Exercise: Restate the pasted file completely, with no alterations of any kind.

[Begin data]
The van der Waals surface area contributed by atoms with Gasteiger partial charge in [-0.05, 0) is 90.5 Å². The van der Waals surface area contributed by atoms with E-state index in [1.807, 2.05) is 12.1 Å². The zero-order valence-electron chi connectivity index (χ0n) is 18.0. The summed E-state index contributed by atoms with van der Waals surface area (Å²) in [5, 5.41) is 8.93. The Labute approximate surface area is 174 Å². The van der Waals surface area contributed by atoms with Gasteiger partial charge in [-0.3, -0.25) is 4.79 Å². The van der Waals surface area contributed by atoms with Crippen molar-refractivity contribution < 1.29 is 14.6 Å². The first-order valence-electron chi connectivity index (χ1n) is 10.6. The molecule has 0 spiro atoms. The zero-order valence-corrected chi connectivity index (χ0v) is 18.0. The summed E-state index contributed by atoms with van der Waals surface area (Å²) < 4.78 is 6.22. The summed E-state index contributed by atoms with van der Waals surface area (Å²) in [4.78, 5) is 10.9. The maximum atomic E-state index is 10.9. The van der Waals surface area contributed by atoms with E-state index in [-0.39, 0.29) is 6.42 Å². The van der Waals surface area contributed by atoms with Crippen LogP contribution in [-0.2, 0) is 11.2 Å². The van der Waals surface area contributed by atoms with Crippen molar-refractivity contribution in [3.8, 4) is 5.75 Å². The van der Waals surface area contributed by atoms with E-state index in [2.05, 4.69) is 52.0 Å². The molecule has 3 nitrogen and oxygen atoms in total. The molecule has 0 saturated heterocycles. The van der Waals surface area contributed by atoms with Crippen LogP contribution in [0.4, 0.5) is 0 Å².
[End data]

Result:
The van der Waals surface area contributed by atoms with Gasteiger partial charge in [-0.05, 0) is 90.5 Å². The van der Waals surface area contributed by atoms with E-state index in [1.807, 2.05) is 12.1 Å². The zero-order valence-electron chi connectivity index (χ0n) is 18.0. The summed E-state index contributed by atoms with van der Waals surface area (Å²) in [5, 5.41) is 8.93. The Labute approximate surface area is 174 Å². The van der Waals surface area contributed by atoms with Gasteiger partial charge in [-0.3, -0.25) is 4.79 Å². The van der Waals surface area contributed by atoms with Crippen molar-refractivity contribution < 1.29 is 14.6 Å². The first-order valence-electron chi connectivity index (χ1n) is 10.6. The molecule has 0 spiro atoms. The zero-order valence-corrected chi connectivity index (χ0v) is 18.0. The summed E-state index contributed by atoms with van der Waals surface area (Å²) < 4.78 is 6.22. The summed E-state index contributed by atoms with van der Waals surface area (Å²) in [4.78, 5) is 10.9. The maximum atomic E-state index is 10.9. The van der Waals surface area contributed by atoms with E-state index in [-0.39, 0.29) is 6.42 Å². The van der Waals surface area contributed by atoms with Crippen LogP contribution in [-0.2, 0) is 11.2 Å². The van der Waals surface area contributed by atoms with Crippen molar-refractivity contribution in [3.8, 4) is 5.75 Å². The van der Waals surface area contributed by atoms with E-state index in [2.05, 4.69) is 52.0 Å². The molecule has 3 nitrogen and oxygen atoms in total. The molecule has 0 saturated heterocycles. The van der Waals surface area contributed by atoms with Crippen LogP contribution in [0.4, 0.5) is 0 Å².